A BP Employee Sold All His Stock Right After Learning How BP Downplayed Gulf Spill Estimates
A press release from the Securities and Exchange Commission alleges that 20-year BP employee Keith Seilhan used inside knowledge about the scale of the Deepwater Horizon disaster to avoid losing money on his BP stock.
A press release from the Securities and Exchange Commission alleges that 20-year BP employee Keith Seilhan used inside knowledge about the scale of the Deepwater Horizon disaster to avoid losing money on his BP stock. Seilhan — whose LinkedIn page describes his role at the company as Operations Director — agreed to pay a civil penalty without admitting wrongdoing.
According to the SEC, in April 2010 Seilhan was told that the oil company's official, public estimate of the rate of flow from the broken pipe at the bottom of the Gulf of Mexico was an order of magnitude too low. The public thought 5,000 barrels of oil per day was leaking. BP discovered — and Seilhan learned — that the rate was instead over 50,000 barrels. "The information that Seilhan obtained," the SEC release reads, "indicated that the magnitude of the oil spill and thus, BP’s potential liability and financial exposure, was likely to be greater than had been publicly disclosed."
Allegedly after learning that fact, Seilhan sold all of his stock. "Seilhan directed the sale of his family’s entire $1 million portfolio of BP securities over the course of two days in late April 2010," the SEC alleges. "The trades allowed Seilhan to avoid losses and reap unjust profits as the price of BP securities dropped by approximately 48 percent after the sales on April 29 and April 30, 2010, reaching their lowest point in late June 2010." In other words, Seilhan sold securities for $1 million that were worth $520,000 a few days later.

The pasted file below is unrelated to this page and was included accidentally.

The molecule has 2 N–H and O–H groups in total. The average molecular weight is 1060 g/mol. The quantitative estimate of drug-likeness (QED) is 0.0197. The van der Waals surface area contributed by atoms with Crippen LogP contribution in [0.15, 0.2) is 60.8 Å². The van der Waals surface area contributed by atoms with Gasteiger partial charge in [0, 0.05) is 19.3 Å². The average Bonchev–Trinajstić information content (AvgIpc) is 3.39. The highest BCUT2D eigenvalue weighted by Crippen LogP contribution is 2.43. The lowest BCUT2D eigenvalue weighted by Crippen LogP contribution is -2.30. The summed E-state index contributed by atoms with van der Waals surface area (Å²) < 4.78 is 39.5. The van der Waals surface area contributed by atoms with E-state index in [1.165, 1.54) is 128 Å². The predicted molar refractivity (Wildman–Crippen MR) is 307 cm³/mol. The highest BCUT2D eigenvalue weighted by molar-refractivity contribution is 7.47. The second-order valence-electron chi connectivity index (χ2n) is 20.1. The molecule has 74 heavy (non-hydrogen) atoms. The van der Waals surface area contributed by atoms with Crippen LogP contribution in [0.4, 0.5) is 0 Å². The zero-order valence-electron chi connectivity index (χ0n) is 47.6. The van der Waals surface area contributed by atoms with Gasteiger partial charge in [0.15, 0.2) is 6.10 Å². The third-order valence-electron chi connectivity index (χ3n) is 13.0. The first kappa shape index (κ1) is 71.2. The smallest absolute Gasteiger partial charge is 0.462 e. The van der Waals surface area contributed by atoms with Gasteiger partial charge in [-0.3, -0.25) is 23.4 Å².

Without admitting or denying insider trading, the SEC says, Seilhan agreed to return about $105,000 in profits plus interest and to pay a penalty to the SEC for the same amount.
The explosion on the offshore rig in 2010 killed 11 people and severed its connection to the ocean floor, allowing oil to leak into the Gulf of Mexico for months. On Wednesday, BP announced that it had completed its cleanup efforts; the Coast Guard, however, disagreed. By December of last year, the company had paid $13 billion in fines and settlements. In 2010, the company had almost $30 billion in gross income.
Correction: This post originally referred to Seilhan as an executive with BP.